Meat producers in Brazil's Mato Grosso do Sul state are lobbying the government to approve soy imports from neighbouring Bolivia after drought shrank supplies in the world's second grower, a state official and analysts.
Farmers want some 300.000 tons of Bolivian soybeans to feed their livestock, mostly pigs, a sign that Brazil, the world's top exporter of beef and poultry and growing exporter of pork, suffers from a lack of agricultural planning.
The federal government is doing a risk analysis because it would be the first time we import soybeans from Bolivia, said an aide for the local government in Mato Grosso do Sul.
The local government intervened on behalf of these industries because they don't have soy said the official.
Industry groups and conglomerates in southern Brazil have imported small amounts of soy from Paraguay in the past weeks but the government has not stepped in on their behalf.
Paraguay doesn't have any more soy. Bolivia could be an alternative but they historically haven't had quality soy, said Carlos Davalos, an analyst at Granos Corretora in Mato Grosso do Sul. He said companies in the state have likely imported 18.000 tons of Paraguayan soybeans this year.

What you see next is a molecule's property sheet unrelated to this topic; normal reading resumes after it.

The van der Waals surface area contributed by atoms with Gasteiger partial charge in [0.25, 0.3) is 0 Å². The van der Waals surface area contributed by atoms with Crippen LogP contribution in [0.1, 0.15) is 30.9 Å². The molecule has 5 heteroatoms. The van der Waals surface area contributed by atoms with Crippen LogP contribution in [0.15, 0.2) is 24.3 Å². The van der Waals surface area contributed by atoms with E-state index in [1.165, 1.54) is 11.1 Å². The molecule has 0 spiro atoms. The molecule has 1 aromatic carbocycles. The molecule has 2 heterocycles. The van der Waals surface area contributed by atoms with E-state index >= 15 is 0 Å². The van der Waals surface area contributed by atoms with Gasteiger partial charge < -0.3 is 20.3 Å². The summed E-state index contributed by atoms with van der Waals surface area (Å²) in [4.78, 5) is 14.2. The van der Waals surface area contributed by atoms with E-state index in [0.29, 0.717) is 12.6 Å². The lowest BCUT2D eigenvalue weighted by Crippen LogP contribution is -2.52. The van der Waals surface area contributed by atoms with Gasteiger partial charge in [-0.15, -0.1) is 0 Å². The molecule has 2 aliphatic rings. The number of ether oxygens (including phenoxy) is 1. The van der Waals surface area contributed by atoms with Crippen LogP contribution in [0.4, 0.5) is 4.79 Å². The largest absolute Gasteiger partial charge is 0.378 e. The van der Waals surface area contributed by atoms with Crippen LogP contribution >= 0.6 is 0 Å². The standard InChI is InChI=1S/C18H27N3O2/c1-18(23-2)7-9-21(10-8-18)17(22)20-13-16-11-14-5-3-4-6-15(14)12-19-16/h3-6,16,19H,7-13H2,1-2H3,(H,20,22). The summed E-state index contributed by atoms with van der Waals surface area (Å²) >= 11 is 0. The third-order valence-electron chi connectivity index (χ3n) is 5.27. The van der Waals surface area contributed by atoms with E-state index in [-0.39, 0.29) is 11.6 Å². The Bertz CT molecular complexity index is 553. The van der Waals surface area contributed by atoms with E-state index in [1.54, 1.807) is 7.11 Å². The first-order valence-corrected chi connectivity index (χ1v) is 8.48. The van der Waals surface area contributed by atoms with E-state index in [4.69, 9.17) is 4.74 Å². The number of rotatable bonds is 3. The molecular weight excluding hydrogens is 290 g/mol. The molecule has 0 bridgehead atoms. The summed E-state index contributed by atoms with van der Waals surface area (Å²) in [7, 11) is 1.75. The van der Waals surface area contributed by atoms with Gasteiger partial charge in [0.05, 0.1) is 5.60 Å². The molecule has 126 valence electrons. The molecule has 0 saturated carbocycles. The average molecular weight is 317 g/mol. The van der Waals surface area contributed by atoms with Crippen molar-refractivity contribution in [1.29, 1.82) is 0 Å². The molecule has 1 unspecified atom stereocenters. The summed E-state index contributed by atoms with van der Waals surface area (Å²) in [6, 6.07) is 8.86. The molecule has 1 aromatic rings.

Brazil's soybean crop, which finished harvest in May, fell to roughly 65 million tons from a record 75 million tons the year before due to dry weather.
Analysts said farmers were lured by high prices on international markets and the local feeds industry had not prepared adequately for the drought by storing soybeans.
In the first half of the year China bought a lot of Brazilian soy, so now our stock is zero, in fact it is probably negative, said Alexandre Mendonca de Barros, director of Sao Paulo-based consultancy MB AGRO said.
Despite the drop in soybean output, Brazil is harvesting a record corn crop. Prices of both grains are rocketing due to drought in the US farm belt and Brazil's exports are expected to reach unprecedented levels going forward.